I've spent the last 18 years as a professional software developer. I've had loads of jobs, both as a 'permie' and as a freelancer/contractor. I reckon I must have read over a thousand job ads which I've looked into, that is I'd had more information about the job from sources other than the advert or the agency that published it. I've learned one thing: to read between the lines. IT recruiters speak a different language to us, a language rich with subtlety and innuendo, a language which might seem simple at first but hides deeper meaning. As a service to the community I now present a handy translator from IT-recruiter-ish to common English. Make sure you look it up next time you see the job-advert of your dreams.
PS: this is work in progress. If there's something I missed feel free to comment here and I'll add it to the list.
Here's a scene: you're in the interview room at a really exciting company, being interviewed for your dream job. You've already aced the technical interview and really hit it off with the team leader and the other team members. You can already imagine yourself happily working there. But just before you start visualising your first 'employee of the year' award, another person walks in the room. (S)he introduces him/her self as the HR manager and asks if you mind being asked some more questions. 'So, Fred', goes the first one 'what is your biggest weakness?' 'Ermm..' you fumble, '..Ben & Jerry's, I suppose'. 'No', the HR person goes, 'I meant as a professional developer'. 'Why didn't you say so', says you, 'in that case it has to be Herman Miller chairs. I'd sell my own grandmother for an Embody full mesh'. 'No, no, that's not what I meant' (s)he says, 'I meant a weakness in your abilities as a professional developer'. 'Why would I tell you that' you reply, 'I'm trying to sell myself here, not bury myself'. At that point all the positive vibes you've built up have evaporated, your self-confidence is shaken and you're beginning to wonder if this really is the right company for you. Yes, you've fallen victim to the....CURSE OF POINTLESS INTERVIEW QUESTIONS (ta-dah-dah).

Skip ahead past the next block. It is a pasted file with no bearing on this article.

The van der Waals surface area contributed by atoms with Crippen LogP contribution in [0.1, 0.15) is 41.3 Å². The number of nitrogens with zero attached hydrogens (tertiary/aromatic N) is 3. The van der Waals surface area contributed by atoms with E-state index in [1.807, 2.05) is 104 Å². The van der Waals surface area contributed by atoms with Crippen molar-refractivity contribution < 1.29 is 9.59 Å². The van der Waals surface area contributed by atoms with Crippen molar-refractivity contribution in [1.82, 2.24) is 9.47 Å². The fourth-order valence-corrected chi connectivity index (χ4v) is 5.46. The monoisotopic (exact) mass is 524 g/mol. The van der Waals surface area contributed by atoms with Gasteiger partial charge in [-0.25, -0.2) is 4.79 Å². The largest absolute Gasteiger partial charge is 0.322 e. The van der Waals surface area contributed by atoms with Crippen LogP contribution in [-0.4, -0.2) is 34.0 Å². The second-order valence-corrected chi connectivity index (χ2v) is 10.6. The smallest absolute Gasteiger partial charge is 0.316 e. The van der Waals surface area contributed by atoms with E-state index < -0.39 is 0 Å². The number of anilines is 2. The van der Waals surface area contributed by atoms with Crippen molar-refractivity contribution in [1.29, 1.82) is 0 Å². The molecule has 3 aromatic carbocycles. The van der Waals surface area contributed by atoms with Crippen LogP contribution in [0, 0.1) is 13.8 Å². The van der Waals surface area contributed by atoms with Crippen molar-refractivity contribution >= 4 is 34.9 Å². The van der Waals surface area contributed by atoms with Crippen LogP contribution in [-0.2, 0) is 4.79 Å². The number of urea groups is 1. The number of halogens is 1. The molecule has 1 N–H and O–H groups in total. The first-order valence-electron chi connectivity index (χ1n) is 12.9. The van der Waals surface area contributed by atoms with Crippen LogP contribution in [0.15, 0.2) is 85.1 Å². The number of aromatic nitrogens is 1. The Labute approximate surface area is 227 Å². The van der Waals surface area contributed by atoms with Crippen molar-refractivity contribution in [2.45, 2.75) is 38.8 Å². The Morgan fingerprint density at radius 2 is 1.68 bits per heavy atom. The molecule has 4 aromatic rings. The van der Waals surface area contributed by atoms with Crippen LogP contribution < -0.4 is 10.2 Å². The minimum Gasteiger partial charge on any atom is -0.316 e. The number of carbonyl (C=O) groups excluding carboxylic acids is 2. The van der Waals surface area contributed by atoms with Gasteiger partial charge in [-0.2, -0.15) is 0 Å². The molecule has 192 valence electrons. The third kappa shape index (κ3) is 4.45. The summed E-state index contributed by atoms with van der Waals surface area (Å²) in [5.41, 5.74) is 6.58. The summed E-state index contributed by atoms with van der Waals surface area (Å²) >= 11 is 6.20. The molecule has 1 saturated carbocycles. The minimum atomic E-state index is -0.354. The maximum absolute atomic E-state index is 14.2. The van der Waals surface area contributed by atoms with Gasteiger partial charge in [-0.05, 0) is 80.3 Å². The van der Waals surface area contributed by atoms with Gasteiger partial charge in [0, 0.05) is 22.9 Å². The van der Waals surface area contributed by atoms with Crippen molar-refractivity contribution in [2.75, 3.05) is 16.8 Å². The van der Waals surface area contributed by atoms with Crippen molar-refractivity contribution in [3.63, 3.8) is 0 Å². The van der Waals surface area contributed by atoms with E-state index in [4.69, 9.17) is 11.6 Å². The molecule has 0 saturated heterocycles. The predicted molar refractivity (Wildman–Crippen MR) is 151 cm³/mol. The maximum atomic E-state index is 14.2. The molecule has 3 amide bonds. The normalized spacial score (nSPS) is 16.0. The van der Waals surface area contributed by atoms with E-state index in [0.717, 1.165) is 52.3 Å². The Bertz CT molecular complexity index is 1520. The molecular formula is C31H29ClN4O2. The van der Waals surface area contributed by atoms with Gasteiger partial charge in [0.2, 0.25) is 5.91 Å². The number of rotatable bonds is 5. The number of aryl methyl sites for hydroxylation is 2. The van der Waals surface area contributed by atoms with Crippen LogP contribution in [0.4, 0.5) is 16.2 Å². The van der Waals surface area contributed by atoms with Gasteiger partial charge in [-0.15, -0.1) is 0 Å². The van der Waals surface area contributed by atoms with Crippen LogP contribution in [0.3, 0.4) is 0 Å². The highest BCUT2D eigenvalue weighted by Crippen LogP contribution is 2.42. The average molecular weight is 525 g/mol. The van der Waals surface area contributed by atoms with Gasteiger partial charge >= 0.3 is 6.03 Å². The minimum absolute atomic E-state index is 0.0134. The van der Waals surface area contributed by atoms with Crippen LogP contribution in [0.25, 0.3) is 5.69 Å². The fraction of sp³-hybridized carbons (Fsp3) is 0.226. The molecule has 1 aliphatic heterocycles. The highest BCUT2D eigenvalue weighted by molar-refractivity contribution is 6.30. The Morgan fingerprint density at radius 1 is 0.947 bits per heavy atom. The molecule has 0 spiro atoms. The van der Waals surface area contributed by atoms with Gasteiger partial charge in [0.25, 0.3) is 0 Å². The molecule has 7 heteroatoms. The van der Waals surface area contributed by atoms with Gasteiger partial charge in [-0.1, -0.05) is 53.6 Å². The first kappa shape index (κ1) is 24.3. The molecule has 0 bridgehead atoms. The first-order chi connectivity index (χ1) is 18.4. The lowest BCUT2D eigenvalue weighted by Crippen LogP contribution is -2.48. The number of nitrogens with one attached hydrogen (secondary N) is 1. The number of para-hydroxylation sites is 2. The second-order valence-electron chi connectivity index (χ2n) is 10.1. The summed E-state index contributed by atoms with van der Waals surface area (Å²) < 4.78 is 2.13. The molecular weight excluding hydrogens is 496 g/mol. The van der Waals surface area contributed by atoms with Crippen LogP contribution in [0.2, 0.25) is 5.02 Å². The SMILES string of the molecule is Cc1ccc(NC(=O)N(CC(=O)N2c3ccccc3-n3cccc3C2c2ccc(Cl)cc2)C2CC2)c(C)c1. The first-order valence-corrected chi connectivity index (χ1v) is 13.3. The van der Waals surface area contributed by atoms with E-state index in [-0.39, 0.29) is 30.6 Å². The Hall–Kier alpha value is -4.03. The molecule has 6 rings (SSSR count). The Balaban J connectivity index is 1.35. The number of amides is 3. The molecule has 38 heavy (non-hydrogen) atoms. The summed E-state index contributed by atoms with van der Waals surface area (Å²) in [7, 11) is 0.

I mean, what's the bloody point? Does anyone seriously believe that someone talking about how well they work in a team gives any kind of insight into that person's abilities as a team player?! The only thing I learn from asking such a question is whether or not the person can bullshit or not. And I don't care either way. No, the real reasons behind these questions is simply office politics. Power plays and self-importance are the motives here, not adding value to the hiring process. Certain people / departments want to feel that they affect the recruitment process in a meaningful way. After all, they have to justify their existence somehow and what better way to do it than pretend to be able to discern suitable candidates for positions that they don't fully understand or appreciate?
I don't know if it's just me getting older and crankier but I've lost all patience with this sort of questions. Not only that, I now tend to actively avoid companies that ask such questions. I mean, why would I want to get involved with a company that considers my ability to bullshit, brown-nose and lie as an important selection criterion ?!?
Here are some of my favourites (and I use the term ironically):
So, employers: please, please stop asking your interviewees meaningless, misleading, disingenuous, template-based trivia. Not only it doesn't help pick out the best candidates, it may even drive good candidates away from you. Because, after all, who'd want to work for a company that asks stupid questions?